• Whether Einstein said it or not, “The definition of insanity is doing something over and over again and expecting the same result”. 20 years or more of the same on all our rivers with nothing positive to show must mean time for a change! Especially given that the business of Salmon Fishing appears to be in free fall!!


Firstly, we must accept the problem! Unfortunately, this is something our managers are not willing to do. However, change has to come and the following will be a good starting point:
  • Accepting that we have been catching nearer 50% of what’s there will bring us much closer to the number of fish actually in the river, particularly in the last 10 years where the average catch will be nearer 8k than 10k. So, a year with 6k caught will be nearer a total of 12k in the river, well below Dr Butler’s critical figure of 20k. (see point v below).
  • Accept that C&R has distorted catch stats, and with this, our understanding of how many adults are actually present.. We know that a great many fish are recaptured suggesting the problem may be even worse than even the worst case scenario!
  • Use divers to count the fish in our rivers physically. This method is accepted by both the Norwegian and Canadian Government to evaluate the stock in a river system.
  • Once this is done and we finally have an accurate figure, compare this with what our experts have told us.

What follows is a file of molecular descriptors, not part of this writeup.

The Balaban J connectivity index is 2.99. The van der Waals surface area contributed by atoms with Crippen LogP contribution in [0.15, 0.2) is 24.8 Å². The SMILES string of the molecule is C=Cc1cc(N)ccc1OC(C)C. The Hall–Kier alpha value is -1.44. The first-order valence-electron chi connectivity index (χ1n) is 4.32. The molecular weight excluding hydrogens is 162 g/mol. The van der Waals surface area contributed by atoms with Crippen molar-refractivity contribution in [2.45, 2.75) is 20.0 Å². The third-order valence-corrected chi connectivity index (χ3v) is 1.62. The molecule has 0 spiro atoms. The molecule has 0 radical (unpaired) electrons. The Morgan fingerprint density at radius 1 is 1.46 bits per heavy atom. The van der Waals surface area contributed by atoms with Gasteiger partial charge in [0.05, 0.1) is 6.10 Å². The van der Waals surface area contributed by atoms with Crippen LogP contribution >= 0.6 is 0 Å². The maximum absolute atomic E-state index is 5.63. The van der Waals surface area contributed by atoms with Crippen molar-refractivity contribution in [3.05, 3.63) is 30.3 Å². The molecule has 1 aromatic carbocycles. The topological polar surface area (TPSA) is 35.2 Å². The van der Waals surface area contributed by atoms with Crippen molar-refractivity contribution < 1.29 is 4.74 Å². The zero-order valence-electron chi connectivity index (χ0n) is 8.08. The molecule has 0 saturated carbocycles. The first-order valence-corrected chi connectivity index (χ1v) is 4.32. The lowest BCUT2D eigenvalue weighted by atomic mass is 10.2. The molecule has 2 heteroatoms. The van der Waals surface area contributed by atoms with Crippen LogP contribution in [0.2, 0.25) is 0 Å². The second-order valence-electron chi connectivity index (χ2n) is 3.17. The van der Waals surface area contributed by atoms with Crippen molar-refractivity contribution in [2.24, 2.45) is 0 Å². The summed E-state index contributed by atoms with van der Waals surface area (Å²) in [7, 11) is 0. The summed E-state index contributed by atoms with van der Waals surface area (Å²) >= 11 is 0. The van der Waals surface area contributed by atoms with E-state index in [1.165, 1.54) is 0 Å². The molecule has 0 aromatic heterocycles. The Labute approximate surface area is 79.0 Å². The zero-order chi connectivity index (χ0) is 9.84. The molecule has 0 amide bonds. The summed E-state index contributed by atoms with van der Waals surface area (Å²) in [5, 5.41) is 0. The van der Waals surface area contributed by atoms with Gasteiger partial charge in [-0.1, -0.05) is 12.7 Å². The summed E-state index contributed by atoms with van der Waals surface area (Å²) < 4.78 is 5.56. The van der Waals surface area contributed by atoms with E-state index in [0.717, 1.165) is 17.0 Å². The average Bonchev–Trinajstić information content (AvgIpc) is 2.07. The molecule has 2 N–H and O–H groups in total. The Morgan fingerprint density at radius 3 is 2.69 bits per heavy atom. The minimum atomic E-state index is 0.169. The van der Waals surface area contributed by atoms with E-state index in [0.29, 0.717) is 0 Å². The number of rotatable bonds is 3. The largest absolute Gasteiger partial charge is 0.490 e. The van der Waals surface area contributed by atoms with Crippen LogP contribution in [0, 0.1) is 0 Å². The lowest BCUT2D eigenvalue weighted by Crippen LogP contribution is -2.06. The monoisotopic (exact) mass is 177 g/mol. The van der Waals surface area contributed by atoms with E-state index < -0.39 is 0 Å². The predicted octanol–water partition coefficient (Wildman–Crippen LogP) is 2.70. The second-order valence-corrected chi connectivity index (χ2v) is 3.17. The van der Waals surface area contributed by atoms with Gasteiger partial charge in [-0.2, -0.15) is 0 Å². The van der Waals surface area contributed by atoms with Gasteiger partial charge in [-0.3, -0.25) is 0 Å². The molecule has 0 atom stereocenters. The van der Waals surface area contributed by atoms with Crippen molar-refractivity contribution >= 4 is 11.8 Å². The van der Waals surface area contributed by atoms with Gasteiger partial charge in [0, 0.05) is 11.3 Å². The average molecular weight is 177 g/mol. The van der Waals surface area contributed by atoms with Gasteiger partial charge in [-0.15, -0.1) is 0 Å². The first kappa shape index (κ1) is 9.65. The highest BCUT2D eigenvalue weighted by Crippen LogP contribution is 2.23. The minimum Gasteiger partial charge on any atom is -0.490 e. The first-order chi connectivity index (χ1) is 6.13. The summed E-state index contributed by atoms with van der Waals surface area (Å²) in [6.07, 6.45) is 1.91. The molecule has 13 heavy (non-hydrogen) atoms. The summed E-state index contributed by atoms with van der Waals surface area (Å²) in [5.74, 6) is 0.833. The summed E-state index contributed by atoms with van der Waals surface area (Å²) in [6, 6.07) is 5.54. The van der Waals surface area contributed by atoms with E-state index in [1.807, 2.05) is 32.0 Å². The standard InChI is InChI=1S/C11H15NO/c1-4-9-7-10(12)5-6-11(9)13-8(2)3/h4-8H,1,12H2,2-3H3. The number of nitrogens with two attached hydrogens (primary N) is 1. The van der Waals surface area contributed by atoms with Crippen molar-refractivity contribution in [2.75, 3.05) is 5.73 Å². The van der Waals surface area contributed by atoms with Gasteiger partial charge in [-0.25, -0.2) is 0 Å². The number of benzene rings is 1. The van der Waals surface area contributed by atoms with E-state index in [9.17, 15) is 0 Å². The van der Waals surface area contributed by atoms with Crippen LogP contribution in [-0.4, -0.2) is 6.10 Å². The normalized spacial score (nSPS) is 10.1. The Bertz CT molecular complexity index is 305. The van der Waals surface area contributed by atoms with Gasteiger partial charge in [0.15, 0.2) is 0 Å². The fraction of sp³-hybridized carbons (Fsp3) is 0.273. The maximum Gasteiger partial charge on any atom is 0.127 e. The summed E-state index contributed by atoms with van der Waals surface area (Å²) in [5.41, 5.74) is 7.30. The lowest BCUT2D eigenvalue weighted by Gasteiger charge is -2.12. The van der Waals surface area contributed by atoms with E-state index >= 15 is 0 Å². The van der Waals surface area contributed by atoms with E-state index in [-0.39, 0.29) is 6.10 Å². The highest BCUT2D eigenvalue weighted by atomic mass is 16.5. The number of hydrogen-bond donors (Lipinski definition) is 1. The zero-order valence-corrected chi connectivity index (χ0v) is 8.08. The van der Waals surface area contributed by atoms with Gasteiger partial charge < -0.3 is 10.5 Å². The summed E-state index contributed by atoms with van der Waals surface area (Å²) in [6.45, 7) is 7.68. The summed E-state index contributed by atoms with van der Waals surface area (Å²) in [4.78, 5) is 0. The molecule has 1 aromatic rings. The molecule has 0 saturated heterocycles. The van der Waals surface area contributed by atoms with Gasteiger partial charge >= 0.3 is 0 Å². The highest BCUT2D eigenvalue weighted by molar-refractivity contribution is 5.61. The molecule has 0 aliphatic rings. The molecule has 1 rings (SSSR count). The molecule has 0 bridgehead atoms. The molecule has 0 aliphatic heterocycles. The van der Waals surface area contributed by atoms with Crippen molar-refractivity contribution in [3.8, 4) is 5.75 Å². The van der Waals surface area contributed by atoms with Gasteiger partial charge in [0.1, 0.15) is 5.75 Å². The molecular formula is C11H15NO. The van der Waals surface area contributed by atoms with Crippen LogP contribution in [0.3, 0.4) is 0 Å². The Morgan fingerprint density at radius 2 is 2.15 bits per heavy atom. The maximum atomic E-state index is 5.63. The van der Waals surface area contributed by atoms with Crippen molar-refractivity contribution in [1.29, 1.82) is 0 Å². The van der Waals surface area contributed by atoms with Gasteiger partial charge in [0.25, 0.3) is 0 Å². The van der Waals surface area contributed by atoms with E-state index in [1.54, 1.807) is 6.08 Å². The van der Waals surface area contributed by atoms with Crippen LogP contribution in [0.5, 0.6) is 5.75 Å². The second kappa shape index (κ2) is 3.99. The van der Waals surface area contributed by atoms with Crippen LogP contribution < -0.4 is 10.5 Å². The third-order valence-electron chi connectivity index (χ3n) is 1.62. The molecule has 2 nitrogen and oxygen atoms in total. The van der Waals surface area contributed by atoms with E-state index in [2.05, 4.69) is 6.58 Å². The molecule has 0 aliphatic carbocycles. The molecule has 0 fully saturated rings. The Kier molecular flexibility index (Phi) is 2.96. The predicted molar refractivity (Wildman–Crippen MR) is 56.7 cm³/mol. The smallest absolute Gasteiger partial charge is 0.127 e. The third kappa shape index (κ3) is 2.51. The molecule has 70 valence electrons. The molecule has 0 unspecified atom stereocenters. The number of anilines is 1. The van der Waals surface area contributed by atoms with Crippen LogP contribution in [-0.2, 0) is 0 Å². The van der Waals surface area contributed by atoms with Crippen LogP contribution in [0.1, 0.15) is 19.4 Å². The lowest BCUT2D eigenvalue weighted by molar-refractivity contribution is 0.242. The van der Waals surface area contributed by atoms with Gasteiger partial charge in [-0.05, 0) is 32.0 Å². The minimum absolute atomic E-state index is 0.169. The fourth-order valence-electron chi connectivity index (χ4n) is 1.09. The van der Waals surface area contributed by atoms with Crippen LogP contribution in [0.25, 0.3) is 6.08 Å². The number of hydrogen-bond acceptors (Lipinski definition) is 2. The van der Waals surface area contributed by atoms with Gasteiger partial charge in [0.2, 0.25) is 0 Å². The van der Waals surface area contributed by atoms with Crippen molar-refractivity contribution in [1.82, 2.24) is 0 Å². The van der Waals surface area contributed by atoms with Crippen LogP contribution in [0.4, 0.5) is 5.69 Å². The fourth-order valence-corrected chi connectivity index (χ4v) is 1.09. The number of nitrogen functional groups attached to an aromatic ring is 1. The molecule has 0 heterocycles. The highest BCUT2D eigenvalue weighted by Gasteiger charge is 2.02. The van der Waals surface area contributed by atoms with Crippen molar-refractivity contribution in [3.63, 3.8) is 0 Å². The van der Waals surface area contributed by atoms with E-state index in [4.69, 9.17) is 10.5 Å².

• Take this “revised” figure and work back to find out whether we have enough juveniles or not. With regard to the Spey, former Director, Dr James Butler, maintained that juvenile output would be compromised should adult numbers dip below 20,000. My own belief is we have not seen 20,000 in the Spey since the nets were taken off in 1993. Possibly with the exception of the years 1995-6.
  • If we take this figure (The one we find via the divers) as worst case scenario then we will “know” both juvenile and adult fish are in trouble and we are way below the point Dr Butler and many others felt would be “critical” for the fishery.

Having established a major problem for the fishery, what options do we have?
    1. A restocking programme is an absolute must. For years now the run of adult fish to salmon rivers of Scotland, the Spey included, have declined to the extent they no longer produce sufficient juveniles to sustain a viable fishery.
    2. Like the river Jokla in Iceland, this gives the river a boost and will see the river once again producing, not just enough, but an abundance of juveniles. Only this will be enough to counter what may be going on at sea.
    3. Lobby government using historical data and video evidence to have predators, particularly fish eating birds, dealt with properly. Goosanders onto general licence for a period of time and have scientists monitor.
    4. Use the power of the media to bring the plight of the Salmon to the hearts and minds of more of the greater public.